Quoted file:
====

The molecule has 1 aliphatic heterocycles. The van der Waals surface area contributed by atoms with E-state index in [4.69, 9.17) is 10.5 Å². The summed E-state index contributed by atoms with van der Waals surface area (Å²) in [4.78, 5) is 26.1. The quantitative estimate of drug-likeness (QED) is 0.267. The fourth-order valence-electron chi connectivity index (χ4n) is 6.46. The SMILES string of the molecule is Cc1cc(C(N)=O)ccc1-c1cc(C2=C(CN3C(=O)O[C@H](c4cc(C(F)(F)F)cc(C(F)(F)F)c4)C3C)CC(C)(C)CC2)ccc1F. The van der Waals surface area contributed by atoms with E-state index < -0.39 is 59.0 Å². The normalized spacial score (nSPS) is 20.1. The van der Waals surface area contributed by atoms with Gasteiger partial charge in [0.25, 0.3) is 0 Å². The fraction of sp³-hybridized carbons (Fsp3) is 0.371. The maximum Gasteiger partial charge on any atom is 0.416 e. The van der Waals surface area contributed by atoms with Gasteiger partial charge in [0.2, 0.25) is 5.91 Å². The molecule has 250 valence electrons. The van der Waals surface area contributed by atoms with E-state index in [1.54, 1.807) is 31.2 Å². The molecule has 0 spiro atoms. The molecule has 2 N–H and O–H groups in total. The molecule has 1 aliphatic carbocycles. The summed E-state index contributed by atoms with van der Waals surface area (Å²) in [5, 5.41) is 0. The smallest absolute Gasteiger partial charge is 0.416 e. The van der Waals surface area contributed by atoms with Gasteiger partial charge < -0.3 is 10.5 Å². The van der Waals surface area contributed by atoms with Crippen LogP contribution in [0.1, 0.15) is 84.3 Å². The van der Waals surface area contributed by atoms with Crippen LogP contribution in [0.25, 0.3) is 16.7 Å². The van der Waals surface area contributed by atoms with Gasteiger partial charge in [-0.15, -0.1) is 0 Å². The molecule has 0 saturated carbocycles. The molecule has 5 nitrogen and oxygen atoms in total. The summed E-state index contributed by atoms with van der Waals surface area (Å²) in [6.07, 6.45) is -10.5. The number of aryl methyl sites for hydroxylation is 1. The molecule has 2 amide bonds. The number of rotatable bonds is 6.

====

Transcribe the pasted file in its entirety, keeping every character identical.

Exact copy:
The molecule has 1 aliphatic heterocycles. The van der Waals surface area contributed by atoms with E-state index in [4.69, 9.17) is 10.5 Å². The summed E-state index contributed by atoms with van der Waals surface area (Å²) in [4.78, 5) is 26.1. The quantitative estimate of drug-likeness (QED) is 0.267. The fourth-order valence-electron chi connectivity index (χ4n) is 6.46. The SMILES string of the molecule is Cc1cc(C(N)=O)ccc1-c1cc(C2=C(CN3C(=O)O[C@H](c4cc(C(F)(F)F)cc(C(F)(F)F)c4)C3C)CC(C)(C)CC2)ccc1F. The van der Waals surface area contributed by atoms with E-state index < -0.39 is 59.0 Å². The normalized spacial score (nSPS) is 20.1. The van der Waals surface area contributed by atoms with Gasteiger partial charge in [0.25, 0.3) is 0 Å². The fraction of sp³-hybridized carbons (Fsp3) is 0.371. The maximum Gasteiger partial charge on any atom is 0.416 e. The van der Waals surface area contributed by atoms with Gasteiger partial charge in [0.2, 0.25) is 5.91 Å². The molecule has 250 valence electrons. The van der Waals surface area contributed by atoms with E-state index in [1.54, 1.807) is 31.2 Å². The molecule has 0 spiro atoms. The molecule has 2 N–H and O–H groups in total. The molecule has 1 aliphatic carbocycles. The summed E-state index contributed by atoms with van der Waals surface area (Å²) in [5, 5.41) is 0. The smallest absolute Gasteiger partial charge is 0.416 e. The van der Waals surface area contributed by atoms with Gasteiger partial charge < -0.3 is 10.5 Å². The van der Waals surface area contributed by atoms with Crippen LogP contribution in [0.1, 0.15) is 84.3 Å². The van der Waals surface area contributed by atoms with Crippen LogP contribution in [0.25, 0.3) is 16.7 Å². The van der Waals surface area contributed by atoms with Gasteiger partial charge in [-0.15, -0.1) is 0 Å². The molecule has 0 saturated carbocycles. The molecule has 5 nitrogen and oxygen atoms in total. The summed E-state index contributed by atoms with van der Waals surface area (Å²) in [6.07, 6.45) is -10.5. The number of aryl methyl sites for hydroxylation is 1. The molecule has 2 amide bonds. The number of rotatable bonds is 6.